N2 - Background: Despite advances in neonatal care, bronchopulmonary dysplasia (BPD) remains a significant contributor to infant mortality and morbidity. While human amnion epithelial cells (hAECs) have shown promise in small and large animal models of BPD, there is scarce information on long-term benefit and clinically relevant questions surrounding administration strategy remain unanswered. In assessing the therapeutic potential of hAECs, we investigated the impact of cell dosage, administration routes and timing of treatment in a pre-clinical model of BPD. Methods: Lipopolysaccharide was introduced intra-amniotically at day 16 of pregnancy prior to exposure to 65% oxygen (hyperoxia) at birth. hAECs were administered either 12 hours (early) or 4 days (late) after hyperoxia commenced. Collective lung tissues were subjected to histological analysis, multikine ELISA for inflammatory cytokines, FACS for immune cell populations and 3D lung stem cell culture at neonatal stage (postnatal day 7 and 14). Invasive lung function test and echocardiography were applied at 6 and 10 weeks of age. Results: hAECs improved the tissue-to-airspace ratio and septal crest density in a dose-dependent manner, regardless of administration route. Early administration of hAECs, coinciding with the commencement of postnatal hyperoxia, was associated with reduced macrophages, dendritic cells and natural killer cells. This was not the case if hAECs were administered when lung injury was established. Fittingly, early hAEC treatment was more efficacious in reducing interleukin-1β, tumour necrosis factor alpha and monocyte chemoattractant protein-1 levels. Early hAEC treatment was also associated with reduced airway hyper-responsiveness and normalisation of pressure-volume loops. Pulmonary hypertension and right ventricle hypertrophy were also prevented in the early hAEC treatment group, and this persisted until 10 weeks of age. Conclusions: Early hAEC treatment appears to be advantageous over late treatment. There was no difference in efficacy between intravenous and intratracheal administration. The benefits of hAEC administration resulted in long-term improvements in cardiorespiratory function.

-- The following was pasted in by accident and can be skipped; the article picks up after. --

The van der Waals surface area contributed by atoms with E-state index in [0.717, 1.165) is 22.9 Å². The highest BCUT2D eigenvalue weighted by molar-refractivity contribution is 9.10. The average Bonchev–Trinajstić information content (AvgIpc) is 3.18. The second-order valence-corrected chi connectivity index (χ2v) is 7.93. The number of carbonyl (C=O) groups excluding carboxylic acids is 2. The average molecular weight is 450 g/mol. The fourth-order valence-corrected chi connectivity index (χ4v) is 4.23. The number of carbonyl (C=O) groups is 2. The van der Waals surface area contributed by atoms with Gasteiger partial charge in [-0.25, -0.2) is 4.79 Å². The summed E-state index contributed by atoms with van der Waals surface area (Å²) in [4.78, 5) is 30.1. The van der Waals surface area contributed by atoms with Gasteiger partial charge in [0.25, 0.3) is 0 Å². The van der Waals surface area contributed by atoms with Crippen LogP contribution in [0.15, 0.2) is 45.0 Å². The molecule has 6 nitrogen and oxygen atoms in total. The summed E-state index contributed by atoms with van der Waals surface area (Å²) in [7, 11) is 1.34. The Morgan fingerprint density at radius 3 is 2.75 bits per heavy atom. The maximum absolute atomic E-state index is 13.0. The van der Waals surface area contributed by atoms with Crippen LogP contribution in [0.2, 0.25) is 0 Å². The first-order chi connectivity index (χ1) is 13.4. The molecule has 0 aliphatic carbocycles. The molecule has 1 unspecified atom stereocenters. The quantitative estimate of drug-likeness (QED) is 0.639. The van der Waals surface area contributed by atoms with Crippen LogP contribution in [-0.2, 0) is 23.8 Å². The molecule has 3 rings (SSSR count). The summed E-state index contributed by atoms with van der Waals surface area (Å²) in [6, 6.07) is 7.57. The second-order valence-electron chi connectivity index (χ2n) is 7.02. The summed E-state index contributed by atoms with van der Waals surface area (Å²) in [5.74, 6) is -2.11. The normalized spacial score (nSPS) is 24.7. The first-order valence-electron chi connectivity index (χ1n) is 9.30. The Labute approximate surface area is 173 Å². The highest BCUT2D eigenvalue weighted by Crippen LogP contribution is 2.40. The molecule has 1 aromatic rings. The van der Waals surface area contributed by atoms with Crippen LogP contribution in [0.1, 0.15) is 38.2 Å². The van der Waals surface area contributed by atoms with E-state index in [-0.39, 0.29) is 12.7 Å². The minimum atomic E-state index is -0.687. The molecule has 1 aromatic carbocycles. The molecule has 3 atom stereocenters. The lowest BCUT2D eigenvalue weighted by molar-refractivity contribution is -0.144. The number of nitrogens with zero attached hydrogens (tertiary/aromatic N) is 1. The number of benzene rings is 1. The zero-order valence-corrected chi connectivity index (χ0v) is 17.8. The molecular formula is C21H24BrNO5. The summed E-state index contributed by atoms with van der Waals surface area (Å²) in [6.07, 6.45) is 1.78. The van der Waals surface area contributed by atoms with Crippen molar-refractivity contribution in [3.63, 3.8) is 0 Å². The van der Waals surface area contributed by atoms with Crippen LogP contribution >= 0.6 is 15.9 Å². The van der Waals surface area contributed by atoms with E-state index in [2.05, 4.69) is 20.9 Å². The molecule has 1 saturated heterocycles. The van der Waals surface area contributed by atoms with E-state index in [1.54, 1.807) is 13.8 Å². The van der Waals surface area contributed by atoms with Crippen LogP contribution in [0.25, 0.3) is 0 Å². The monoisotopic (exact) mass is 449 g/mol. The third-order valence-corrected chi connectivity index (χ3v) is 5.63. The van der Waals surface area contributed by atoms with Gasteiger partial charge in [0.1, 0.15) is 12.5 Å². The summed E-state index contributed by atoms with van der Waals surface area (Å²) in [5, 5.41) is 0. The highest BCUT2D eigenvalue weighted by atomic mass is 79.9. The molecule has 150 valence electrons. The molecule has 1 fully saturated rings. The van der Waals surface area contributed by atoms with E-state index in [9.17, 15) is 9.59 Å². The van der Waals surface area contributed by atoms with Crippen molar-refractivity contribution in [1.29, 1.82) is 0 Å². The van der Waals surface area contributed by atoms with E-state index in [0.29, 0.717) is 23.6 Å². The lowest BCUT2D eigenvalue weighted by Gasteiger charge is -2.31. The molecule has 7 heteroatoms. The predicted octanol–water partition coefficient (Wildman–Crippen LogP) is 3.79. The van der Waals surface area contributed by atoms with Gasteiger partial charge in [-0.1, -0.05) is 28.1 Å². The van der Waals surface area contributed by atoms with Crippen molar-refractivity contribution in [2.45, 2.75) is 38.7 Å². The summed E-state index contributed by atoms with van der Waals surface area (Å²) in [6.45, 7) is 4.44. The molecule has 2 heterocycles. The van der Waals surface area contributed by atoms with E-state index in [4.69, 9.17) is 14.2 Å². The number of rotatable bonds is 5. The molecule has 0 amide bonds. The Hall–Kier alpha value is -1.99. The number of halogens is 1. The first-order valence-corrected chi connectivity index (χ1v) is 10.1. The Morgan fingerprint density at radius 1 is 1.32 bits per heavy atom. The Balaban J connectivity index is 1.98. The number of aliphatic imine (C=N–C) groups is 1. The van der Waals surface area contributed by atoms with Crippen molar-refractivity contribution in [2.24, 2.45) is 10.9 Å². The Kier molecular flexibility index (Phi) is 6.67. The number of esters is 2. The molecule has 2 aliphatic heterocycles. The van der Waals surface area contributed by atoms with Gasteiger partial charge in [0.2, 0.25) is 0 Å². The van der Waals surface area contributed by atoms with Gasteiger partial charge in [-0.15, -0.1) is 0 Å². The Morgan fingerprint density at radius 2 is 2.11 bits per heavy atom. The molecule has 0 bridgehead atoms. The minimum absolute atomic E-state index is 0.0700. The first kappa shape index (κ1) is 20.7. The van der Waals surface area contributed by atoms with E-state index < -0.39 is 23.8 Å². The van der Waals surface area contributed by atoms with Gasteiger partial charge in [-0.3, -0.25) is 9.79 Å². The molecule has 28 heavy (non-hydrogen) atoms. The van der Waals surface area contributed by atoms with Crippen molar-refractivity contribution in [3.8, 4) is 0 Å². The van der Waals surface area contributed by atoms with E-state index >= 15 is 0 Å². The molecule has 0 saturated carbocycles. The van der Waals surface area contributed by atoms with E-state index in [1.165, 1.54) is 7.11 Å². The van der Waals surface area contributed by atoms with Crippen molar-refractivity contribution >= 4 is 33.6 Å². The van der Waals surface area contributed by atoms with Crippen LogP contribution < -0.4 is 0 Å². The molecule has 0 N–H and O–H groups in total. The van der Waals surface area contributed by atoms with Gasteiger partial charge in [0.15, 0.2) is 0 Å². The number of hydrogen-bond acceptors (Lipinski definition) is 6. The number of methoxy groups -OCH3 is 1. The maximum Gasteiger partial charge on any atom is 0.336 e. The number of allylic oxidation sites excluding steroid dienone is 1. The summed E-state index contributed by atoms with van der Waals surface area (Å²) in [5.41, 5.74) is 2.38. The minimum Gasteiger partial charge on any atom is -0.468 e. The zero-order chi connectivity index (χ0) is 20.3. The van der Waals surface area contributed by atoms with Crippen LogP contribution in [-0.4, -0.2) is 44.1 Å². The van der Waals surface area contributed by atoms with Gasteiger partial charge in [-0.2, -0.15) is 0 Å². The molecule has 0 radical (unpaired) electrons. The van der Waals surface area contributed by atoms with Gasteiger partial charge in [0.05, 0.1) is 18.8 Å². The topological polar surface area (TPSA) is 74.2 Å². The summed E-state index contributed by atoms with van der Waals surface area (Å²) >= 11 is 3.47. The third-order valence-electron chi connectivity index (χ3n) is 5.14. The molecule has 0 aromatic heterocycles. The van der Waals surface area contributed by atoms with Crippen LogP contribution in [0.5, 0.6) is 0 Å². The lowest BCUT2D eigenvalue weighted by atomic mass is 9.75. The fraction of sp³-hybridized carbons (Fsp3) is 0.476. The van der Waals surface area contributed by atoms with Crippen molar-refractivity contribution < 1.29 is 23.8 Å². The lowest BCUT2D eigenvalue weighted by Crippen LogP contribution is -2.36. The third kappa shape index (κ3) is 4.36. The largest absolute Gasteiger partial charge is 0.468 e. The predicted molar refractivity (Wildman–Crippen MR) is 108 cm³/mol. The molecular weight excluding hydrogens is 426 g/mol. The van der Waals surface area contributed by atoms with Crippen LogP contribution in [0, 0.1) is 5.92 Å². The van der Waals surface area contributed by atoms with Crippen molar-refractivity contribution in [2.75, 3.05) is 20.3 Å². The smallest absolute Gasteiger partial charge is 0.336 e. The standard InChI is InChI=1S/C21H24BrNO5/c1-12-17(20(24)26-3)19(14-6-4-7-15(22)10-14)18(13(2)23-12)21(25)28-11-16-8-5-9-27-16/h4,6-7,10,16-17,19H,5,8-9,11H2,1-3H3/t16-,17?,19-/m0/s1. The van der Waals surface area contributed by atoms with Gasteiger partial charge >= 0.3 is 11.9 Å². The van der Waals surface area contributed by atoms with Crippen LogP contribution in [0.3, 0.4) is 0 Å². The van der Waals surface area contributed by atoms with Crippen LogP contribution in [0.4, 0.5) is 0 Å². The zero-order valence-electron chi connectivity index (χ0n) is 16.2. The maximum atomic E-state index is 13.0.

AB - Background: Despite advances in neonatal care, bronchopulmonary dysplasia (BPD) remains a significant contributor to infant mortality and morbidity. While human amnion epithelial cells (hAECs) have shown promise in small and large animal models of BPD, there is scarce information on long-term benefit and clinically relevant questions surrounding administration strategy remain unanswered. In assessing the therapeutic potential of hAECs, we investigated the impact of cell dosage, administration routes and timing of treatment in a pre-clinical model of BPD. Methods: Lipopolysaccharide was introduced intra-amniotically at day 16 of pregnancy prior to exposure to 65% oxygen (hyperoxia) at birth. hAECs were administered either 12 hours (early) or 4 days (late) after hyperoxia commenced. Collective lung tissues were subjected to histological analysis, multikine ELISA for inflammatory cytokines, FACS for immune cell populations and 3D lung stem cell culture at neonatal stage (postnatal day 7 and 14). Invasive lung function test and echocardiography were applied at 6 and 10 weeks of age. Results: hAECs improved the tissue-to-airspace ratio and septal crest density in a dose-dependent manner, regardless of administration route. Early administration of hAECs, coinciding with the commencement of postnatal hyperoxia, was associated with reduced macrophages, dendritic cells and natural killer cells. This was not the case if hAECs were administered when lung injury was established. Fittingly, early hAEC treatment was more efficacious in reducing interleukin-1β, tumour necrosis factor alpha and monocyte chemoattractant protein-1 levels. Early hAEC treatment was also associated with reduced airway hyper-responsiveness and normalisation of pressure-volume loops. Pulmonary hypertension and right ventricle hypertrophy were also prevented in the early hAEC treatment group, and this persisted until 10 weeks of age. Conclusions: Early hAEC treatment appears to be advantageous over late treatment. There was no difference in efficacy between intravenous and intratracheal administration. The benefits of hAEC administration resulted in long-term improvements in cardiorespiratory function.

KW - Cell therapy

KW - Chronic neonatal lung disease

KW - Hyperoxia

KW - Intra-amniotic inflammation

KW - Secondary pulmonary hypertension

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U2 - 10.1186/s13287-017-0689-9

DO - 10.1186/s13287-017-0689-9

M3 - Article

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JO - Stem Cell Research and Therapy

JF - Stem Cell Research and Therapy